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Cyber Crime: It's All About Data (Part 1)

Wout de Natris

Cyber crime = crime. How do we make police forces understand this and how to get it prioritized? In this series of blogs I am looking into whether aggregating data can change the way cyber crime is approached and prioritized.

At a seminar at the IT Security trade fair in Utrecht detective super intendant Charlie McMurdie, head of the cyber crime unit of the London Metropolitan police, said that cyber crime was recently prioritized by the UK government. She also said the following and I'm allowed to quote this.

"We need to train all police to have a basic understanding of cyber crime. Only then will they recognize what the reporting citizen is telling him. Until that moment cyber crime isn't understood to be cyber crime nor will it get registered as such.

The issue is that the internet and technology is now an integral part of our daily life, at work or leisure, it is also now part of virtually every crime we investigate and therefore the ability to have a basic ability to understand and deal with the technology aspect of crime needs to be part of all officers training."

This is a statement with quite some implications and not only the magnitude of training. If police officers that have to report on cyber crime do not understand what is being reported to them, this does not only mean that it isn't categorized, it also means that it is not followed up adequately. A basic training could, probably should amend this.

Is it true that the term "cyber" crime sounds scary? That police officers are put of by the term cyber? That it is to alien, comes from abroad, "it's cyber, so we cannot do anything about it?", a sentence that I've heard too often around Europe in the past five years. If this is so, than we have a second reason why reporting and investigating lag behind other crimes. And what a basic training could fix.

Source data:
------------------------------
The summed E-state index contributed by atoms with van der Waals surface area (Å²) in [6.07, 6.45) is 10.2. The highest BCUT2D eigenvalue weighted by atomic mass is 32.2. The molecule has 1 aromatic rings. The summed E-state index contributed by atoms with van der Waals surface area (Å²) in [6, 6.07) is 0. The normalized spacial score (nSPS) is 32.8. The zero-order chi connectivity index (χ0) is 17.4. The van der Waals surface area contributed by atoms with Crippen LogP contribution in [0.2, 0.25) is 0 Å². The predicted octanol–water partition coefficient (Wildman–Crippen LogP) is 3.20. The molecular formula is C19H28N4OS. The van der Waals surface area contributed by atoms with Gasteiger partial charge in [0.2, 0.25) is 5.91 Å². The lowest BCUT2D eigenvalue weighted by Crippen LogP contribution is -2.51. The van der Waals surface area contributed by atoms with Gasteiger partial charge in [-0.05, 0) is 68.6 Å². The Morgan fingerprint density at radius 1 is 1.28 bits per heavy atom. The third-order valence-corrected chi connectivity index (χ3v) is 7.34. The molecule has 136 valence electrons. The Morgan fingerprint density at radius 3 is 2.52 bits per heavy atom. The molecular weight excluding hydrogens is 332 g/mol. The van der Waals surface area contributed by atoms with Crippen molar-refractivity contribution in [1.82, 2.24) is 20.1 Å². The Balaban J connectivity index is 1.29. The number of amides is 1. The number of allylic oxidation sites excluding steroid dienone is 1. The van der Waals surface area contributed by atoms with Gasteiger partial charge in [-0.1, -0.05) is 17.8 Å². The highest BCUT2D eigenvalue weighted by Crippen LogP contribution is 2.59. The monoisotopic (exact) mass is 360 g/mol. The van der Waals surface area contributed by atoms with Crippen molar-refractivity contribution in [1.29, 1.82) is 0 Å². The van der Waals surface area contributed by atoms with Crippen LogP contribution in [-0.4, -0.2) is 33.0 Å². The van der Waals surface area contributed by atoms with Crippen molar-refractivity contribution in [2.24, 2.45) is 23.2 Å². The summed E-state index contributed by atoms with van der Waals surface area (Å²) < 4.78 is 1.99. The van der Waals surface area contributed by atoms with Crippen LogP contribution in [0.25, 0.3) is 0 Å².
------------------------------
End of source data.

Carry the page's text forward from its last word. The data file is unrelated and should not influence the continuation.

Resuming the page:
So not reporting = not investigating. If reporting fails and aggregation doesn't take place then there will never be more priority for cyber crime. However, we've heard Mrs. McMurdie also say that it was. On the basis of what? Assumptions, fear or other data then from reporting?

Is training all police the way forward? Who should train the police forces? What basic subjects should a basic training have? I'm looking forward to your reactions again.

Read more on my blog http://woutdenatris.wordpress.com.

By Wout de Natris, Consultant international cooperation cyber crime + trainer spam enforcement
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Well said, Wout Suresh Ramasubramanian  –  Nov 13, 2010 6:18 PM PDT

I guess it is up to industry to train the police - or the CERTs, or whoever else has the time and capability to do so.

More pertinent question - how ready are the police to listen?  And how do we keep these focused on helping the police rather than serving as promotional / publicity vehicles for specific single vendors?  [which tends to hijack the process, a bit]?

Maybe they can explain too why British John Briscoe  –  Nov 16, 2010 10:18 AM PDT

Maybe they can explain too why British police will not take reports of phishing scams and direct you to your bank instead? A big contradiction here for super intendant Charlie McMurdie.

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